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Dr. Wayne A. Taylor
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Dr. Wayne A. Taylor


Design offers the first and best opportunity for reducing variation. To illustrate the strategies and tools required, consider the task of designing a new pump. Suppose we are faced with the task of designing a pump capable of delivering solution at a constant rate of 10 ml/min. Customer usage requires that the flow rate remain between 9 and 11 ml/min. The first step is to develop a general design concept. Suppose, we decide to use a piston to push the solution. This concept requires a motor to drive the piston and two valves to control the direction of the flow.

Next we need to determine all the specifics such as "How far should the piston travel?" and "How fast should the motor turn?" To accomplish this task, we need to make a list of all the factors affecting flow rate. Three obvious factors are the piston radius (R), the stroke length (L), and the motor speed (S). Another possible factor is the amount of backflow through the valves (B). Other factors might also be considered such as the solution viscosity. But, for purpose of example, we will limit ourselves to the first four factors. They are shown to the left in Figure 1. They will be referred to as the input variables. Flow rate will be referred to as the output variable.

Figure 1: Factors Affecting Flow Rate

Figure 1: Factors Affecting Flow Rate

It is the output for which we desire to reduce the variation. This is accomplished through the establishments of requirements for the inputs. This requires knowledge of how the inputs behave and how the inputs effect the output. Based on this information we can predict how the outputs will behave.


We will start with how the inputs effect the output. For our pump, it is possible to derive the following equation for flow rate:

Equation 1 (Eq. 1)

The term p R2L is the volume of a cylinder of radius R and length L. This volume of solution is displaced each piston stroke. This is multiplied by 16.388 to convert the volume from cubic inches to milliliters. The backflow per stroke B is then subtracted and the result multiplied by the motor speed S to give the flow rate F in ml/min. While the equation is readily available in this example, in many cases screening experiments and response surface studies are required to identify the key input variables and to obtain an empirical equation.

Based on Equation 1, the flow rate average and standard deviation can be determined as a function of the averages and standard deviations of the inputs. Let mF and sF denote the average and standard deviation of flow rate. Then the resulting formulas are:

Equation 2 (Eq. 2)

Equation 3 (Eq. 3)

These equations were obtained using the methods detailed in Taylor (1991), Cox (1986) and Evans (1975). These approaches have a variety of names including statistical tolerance analysis and propagation of errors. The term variation transmission analysis will be used here to collectively refer to the different methods of predicting the behavior of the output.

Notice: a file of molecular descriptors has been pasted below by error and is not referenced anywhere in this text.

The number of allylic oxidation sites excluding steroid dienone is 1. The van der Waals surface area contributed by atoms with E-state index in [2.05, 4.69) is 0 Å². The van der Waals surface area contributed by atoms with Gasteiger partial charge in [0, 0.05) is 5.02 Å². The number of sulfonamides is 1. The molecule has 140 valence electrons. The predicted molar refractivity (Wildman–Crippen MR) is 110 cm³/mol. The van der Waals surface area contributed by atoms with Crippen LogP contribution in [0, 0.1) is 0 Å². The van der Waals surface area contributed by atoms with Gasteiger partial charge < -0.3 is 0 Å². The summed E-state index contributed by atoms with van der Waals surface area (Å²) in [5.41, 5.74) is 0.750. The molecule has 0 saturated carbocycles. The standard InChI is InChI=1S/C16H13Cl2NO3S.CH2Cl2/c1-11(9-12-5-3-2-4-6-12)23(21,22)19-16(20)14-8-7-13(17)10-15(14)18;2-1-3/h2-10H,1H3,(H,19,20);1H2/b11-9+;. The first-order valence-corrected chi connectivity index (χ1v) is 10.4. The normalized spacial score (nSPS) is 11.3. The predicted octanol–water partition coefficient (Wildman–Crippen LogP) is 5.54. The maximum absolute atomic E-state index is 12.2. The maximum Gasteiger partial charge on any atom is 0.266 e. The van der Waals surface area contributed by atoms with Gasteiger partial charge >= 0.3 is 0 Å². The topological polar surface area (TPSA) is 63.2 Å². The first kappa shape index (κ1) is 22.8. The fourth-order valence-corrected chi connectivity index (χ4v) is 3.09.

The last thing required is information on how the inputs behave. This might require calling the motor supplier to determine the capability of their process in controlling motor rpm. The valve supplier might also have to be contacted to determine the average and standard deviation of valve backflow. One might also have to call the plant to obtain process capability information on drilling the piston hole. In many cases one will have choices as to the components and processes to use. In this case one should start with the low-cost components and processes for the initial design. Changes can be made later if necessary. Table 1 shows the information collected.

Table 1: Data Collected From Plants and Suppliers

Input Average Standard Deviation
Piston Radius (R) - 0.0005"
Stroke Length (L) - 0.0017"
Motor Speed (S) - 0.17 rpm
Backflow (B) 0.05 ml 0.005 ml

To ensure the design is manufacturable, initial requirements will be established based on these low cost tolerances. These requirements are shown in Table 2. These requirements are specified as process tolerances. Process tolerances specify a minimum and maximum value for the average and a maximum standard deviation. They specify requirements for the processes producing the components rather than for the individual components themselves. This facilitates the communication of design requirements to the plants and prevents differences in interpretation. The maximum standard deviations were set equal to the standard deviations in Table 1 while the tolerances for the averages were set equal to 1.5 standard deviations. In addition, targets must be selected for piston radius (R), stroke length (L), and motor speed (S). Initial values of R = 0.1" and L = 0.5" were selected based on judgment. Equation 1 was then used to calculate the required motor speed.

Table 2: Process Tolerances for Inputs

Input Targets for
Tolerance for Average Maximum
Standard Deviation
Piston Radius (R) 0.1" 0.00075" 0.0005"
Stroke Length (L) 0.5" 0.0025" 0.0017"
Motor Speed (S) 48.2 rpm 0.25 rpm 0.17 rpm
Backflow (B) 0.05 ml 0.0075 ml 0.005 ml

For the process tolerances given in Table 2, Equations 2 and 3 were used to determine the resulting process tolerance for flow rate (F). The results are shown in Figure 2. In addition, worst-case values of Cp and Cpk are given along with the six sigma product tolerance. The six sigma product tolerance represents an interval containing all but 3.4 units per million. We want the six sigma product tolerance to fit between the specification limits which is equivalent to Cpk exceeding 1.5.